I voted no because I think the world is too dangerous to live in and too much of a drain on our economy to let Paris do all the heavy lifting.
But I also don’t believe it’s fair for countries like Canada and the U.K. to pick winners and losers in global trade negotiations, even when they’re in the same league.
As a former World Trade Organization chief, I know the power of diplomacy, and the power to shape the world in our own interests.
I think it’s a good thing that President Trump is working to re-engage with the global community, and I hope we will see an even greater level of engagement.
We have to move beyond the rhetoric of protectionism and instead focus on our common interests.
We should be willing to sacrifice the comfort of a political process that has failed us in the past.
But we can’t allow our politics to become political and we can only succeed by working together.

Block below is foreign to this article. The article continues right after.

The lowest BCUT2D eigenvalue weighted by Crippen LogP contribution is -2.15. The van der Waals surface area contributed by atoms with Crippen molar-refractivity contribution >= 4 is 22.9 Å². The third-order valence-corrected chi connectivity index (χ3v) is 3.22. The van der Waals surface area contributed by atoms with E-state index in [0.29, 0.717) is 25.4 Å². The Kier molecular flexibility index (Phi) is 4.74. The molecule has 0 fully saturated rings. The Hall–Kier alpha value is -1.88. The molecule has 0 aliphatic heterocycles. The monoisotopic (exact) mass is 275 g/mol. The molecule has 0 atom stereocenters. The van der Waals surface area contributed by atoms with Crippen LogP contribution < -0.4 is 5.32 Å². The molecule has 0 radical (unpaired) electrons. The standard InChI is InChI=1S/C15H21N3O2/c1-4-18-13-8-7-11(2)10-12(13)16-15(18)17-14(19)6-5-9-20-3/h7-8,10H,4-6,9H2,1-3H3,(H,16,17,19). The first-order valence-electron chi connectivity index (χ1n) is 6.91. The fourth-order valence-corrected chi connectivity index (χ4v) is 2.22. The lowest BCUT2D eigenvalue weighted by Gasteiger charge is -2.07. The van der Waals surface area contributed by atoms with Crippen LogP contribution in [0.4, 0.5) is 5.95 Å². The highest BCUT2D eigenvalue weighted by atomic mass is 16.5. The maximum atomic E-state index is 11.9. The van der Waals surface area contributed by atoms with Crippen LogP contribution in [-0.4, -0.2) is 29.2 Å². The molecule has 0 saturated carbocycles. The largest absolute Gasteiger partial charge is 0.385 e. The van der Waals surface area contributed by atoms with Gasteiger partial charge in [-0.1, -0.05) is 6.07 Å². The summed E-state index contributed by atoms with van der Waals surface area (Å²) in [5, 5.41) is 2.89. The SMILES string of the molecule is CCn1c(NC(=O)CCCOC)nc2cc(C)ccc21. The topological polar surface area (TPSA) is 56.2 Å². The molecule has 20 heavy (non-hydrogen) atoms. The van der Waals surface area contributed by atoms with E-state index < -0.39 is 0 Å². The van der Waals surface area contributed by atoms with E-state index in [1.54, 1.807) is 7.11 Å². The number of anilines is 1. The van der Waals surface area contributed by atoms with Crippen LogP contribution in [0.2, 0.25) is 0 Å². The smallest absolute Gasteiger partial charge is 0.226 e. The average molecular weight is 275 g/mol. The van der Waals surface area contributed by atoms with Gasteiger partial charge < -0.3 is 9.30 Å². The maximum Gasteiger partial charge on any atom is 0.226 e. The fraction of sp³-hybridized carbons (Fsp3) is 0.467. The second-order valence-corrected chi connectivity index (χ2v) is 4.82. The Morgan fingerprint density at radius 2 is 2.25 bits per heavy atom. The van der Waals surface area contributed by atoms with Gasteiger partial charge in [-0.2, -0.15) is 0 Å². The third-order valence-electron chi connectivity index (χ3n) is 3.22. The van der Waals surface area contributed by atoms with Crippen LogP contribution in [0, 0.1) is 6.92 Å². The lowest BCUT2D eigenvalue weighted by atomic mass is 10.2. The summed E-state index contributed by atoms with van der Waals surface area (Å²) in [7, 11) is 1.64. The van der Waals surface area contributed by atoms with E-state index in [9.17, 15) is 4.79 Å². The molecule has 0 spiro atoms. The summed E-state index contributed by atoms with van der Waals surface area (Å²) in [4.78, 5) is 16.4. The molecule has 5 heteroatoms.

So, yes, I voted yes.
But the reality is that if we are serious about dealing with climate change and other global challenges, the U, U.S. and Canada need to put their differences aside.
They must work together to find solutions that create jobs and prosperity and build prosperity for all of us.
The U.N. climate change negotiations are underway, but many countries are sticking to their own negotiating positions, with Canada and Britain sticking to the Paris deal while other nations are sticking with the Kyoto Protocol.
The world’s governments have said their positions on the agreement are clear, but there are still many differences.
It’s time to move forward.
This election was about a different way of doing things.
I will not be voting for any party that is not focused on tackling the global challenges we face, and this is why I voted for the Conservative Party of Canada.
And that’s why I will support the Conservatives for the next election, which is coming up in 2019.